Before Young Adult Library Services Association (YALSA) President Sarah Hill began her presentation highlighting innovative library programs that underscored her yearlong initiative, “Real Teens, Real Ready,” YALSA President-Elect Sandra Hughes-Hassell said something that struck a chord: “Teens want to make a difference, but they often lack the resources to take action.”
The case studies that were shared with YALSA membership at the American Library Association’s Annual Conference and Exhibition in Chicago on June 26 were sterling examples of the impact young adults can have—on their neighborhoods, their futures, themselves—when libraries and local organizations support their needs, interests, careers, and visions. The library projects profiled spanned the gamut from vocational preparedness to community advocacy and engagement, and in many ways connected Hill’s initiative to Hughes-Hassell’s hopes for her presidency: that teens continue to be agents of change.
•Brooklyn (N.Y.) Public Library, with the assistance of a city grant, has developed Youth Councils at three branches. An intensive yearlong program that brings together young adults ages 14-21 and focuses on policy, practice, and service, these councils plan large-scale events (a music and arts festival called Urban Art Jamm, a self-love event called I’mPerfect) that in turn develop teens’ interests and professional skills, such as marketing and publicity, design, email and proposal writing, and budget development.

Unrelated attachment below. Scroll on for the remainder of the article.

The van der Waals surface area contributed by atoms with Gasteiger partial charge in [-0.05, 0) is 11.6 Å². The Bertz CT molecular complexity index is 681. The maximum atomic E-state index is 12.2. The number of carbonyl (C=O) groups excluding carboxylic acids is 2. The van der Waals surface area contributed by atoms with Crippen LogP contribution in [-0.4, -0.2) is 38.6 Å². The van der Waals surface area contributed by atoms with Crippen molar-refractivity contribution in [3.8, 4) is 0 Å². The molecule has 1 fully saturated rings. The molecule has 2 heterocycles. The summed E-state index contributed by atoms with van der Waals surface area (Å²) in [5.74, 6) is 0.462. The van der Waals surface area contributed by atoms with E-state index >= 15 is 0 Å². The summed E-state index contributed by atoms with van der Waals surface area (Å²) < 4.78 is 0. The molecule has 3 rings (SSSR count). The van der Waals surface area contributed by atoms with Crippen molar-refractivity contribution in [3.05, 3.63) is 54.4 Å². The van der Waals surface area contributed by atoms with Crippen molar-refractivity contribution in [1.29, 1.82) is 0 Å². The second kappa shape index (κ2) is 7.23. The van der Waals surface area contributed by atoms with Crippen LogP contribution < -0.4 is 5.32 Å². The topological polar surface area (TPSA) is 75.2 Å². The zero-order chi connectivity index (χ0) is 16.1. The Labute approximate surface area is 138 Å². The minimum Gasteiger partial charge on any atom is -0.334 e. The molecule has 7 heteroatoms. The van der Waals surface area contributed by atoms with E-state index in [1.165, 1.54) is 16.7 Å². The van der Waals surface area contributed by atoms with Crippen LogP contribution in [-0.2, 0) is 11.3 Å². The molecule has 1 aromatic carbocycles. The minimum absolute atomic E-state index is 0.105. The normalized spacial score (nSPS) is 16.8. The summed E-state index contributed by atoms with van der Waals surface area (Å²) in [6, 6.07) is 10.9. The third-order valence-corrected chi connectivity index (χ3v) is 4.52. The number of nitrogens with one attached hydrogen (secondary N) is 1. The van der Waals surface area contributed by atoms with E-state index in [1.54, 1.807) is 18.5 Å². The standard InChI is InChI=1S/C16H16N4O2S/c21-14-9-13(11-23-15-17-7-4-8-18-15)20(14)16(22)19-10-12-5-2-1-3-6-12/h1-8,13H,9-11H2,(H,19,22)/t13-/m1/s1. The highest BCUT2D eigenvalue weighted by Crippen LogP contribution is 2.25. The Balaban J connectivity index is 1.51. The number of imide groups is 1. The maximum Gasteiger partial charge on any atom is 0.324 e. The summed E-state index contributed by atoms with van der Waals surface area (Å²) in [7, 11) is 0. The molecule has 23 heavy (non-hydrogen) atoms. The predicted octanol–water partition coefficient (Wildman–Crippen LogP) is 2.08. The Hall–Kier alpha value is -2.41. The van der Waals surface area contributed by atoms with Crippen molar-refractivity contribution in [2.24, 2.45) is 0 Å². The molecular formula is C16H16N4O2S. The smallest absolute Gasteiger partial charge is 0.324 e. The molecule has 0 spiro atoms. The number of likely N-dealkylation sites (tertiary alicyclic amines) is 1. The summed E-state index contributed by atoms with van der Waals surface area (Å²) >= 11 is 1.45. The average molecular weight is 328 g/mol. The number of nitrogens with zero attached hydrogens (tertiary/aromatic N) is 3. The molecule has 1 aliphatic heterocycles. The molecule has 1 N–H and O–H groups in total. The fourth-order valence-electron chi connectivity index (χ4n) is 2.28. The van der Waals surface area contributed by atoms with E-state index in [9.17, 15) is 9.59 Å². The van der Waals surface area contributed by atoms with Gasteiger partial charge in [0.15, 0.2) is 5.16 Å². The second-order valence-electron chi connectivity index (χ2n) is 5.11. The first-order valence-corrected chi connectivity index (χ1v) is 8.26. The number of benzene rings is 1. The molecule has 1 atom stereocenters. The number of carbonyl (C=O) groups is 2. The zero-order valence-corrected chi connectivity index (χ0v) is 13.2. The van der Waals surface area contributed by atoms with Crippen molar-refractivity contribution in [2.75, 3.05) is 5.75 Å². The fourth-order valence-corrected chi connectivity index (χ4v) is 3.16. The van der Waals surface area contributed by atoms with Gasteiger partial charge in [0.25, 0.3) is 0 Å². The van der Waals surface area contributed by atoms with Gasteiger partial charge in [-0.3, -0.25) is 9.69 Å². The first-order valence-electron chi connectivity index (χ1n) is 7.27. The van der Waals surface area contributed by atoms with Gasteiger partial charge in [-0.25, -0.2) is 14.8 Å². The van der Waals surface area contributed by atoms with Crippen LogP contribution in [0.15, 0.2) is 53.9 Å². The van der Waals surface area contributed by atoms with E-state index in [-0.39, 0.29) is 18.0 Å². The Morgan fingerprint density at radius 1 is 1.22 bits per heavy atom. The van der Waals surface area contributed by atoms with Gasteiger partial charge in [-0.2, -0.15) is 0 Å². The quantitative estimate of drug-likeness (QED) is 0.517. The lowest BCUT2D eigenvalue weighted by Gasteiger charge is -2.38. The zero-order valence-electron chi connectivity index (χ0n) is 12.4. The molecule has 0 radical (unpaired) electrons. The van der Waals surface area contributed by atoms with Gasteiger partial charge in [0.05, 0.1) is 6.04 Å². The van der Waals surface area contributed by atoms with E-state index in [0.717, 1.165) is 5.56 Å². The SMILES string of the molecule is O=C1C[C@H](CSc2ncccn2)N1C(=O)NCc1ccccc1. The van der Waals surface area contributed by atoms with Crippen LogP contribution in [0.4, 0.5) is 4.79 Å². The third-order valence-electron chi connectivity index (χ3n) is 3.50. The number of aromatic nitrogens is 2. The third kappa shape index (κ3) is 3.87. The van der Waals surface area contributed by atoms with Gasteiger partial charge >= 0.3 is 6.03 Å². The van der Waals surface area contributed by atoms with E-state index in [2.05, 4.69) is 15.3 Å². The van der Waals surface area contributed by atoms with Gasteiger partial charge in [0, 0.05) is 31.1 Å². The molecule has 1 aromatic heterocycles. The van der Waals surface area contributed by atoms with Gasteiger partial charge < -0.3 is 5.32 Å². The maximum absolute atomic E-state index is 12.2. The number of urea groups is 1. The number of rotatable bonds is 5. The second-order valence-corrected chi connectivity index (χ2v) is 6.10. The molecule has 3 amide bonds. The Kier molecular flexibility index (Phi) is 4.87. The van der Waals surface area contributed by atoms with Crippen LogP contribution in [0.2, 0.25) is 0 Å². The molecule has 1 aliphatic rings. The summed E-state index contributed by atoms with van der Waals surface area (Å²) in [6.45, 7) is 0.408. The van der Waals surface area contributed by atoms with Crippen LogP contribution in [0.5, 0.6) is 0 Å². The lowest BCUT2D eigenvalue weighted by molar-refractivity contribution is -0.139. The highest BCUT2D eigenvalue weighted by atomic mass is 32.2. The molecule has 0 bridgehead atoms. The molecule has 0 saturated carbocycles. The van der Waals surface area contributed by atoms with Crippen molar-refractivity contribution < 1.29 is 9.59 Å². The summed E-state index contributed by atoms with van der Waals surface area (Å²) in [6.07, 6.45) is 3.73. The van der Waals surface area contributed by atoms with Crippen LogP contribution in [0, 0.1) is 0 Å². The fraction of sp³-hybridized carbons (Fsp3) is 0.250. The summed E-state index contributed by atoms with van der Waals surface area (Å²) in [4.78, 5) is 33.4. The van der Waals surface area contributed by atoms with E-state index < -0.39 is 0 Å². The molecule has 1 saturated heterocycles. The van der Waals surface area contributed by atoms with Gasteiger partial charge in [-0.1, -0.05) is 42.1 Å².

•After seeing their city ranked last out of 50 cities in economic mobility, Charlotte Mecklenburg (N.C.) Library launched the Fast Track Trade School Fair to show teens who do not plan on attending four-year colleges that other careers are just as valuable and economically viable. The fair attracts 150–200 participants each year, and local partners including trade schools and area businesses give attendees a crash course in what it takes to learn, fund, and be successful at careers such as electrician, hairdresser, chef, and even professional skateboarder.
•Skokie (Ill.) Public Library, which serves a racially and economically diverse community, is using a restorative practice framework in its Neutral Zone program to help teens with healing, integration, and change—rather than punishments that exacerbate mutual hostility. Icebreakers and peace circle techniques are used to restore justice and revise behavior.
•Chicago Public Library’s PROjectUS program, an offshoot of its YOUmedia services, helps teens develop entrepreneurship skills and receive extended mentorship in the creative arts fields of media, music, and design. Participants receive high-end incentives (internships, equipment, seed funding) with assistance from big-name professional clients such as Kenneth Cole, Burberry, and Our Miss Brooks 100. All students, no matter which discipline they choose, learn about concepts such as brand identity, marketing, business and financial literacy, collaboration, specialization, and workplace culture.
•Though not a library, Sweet Water Foundation—with its motto “there grows the neighborhood”—hopes to partner with libraries in Chicago and Milwaukee on projects that focus on community building, regenerative place-making, experiential education, and land reclamation. Through activities such as aquaponics, farming, and rethinking waste, teens learn how to hack systems, model and visualize innovations, and most importantly, engage with neighbors and revitalize their environs.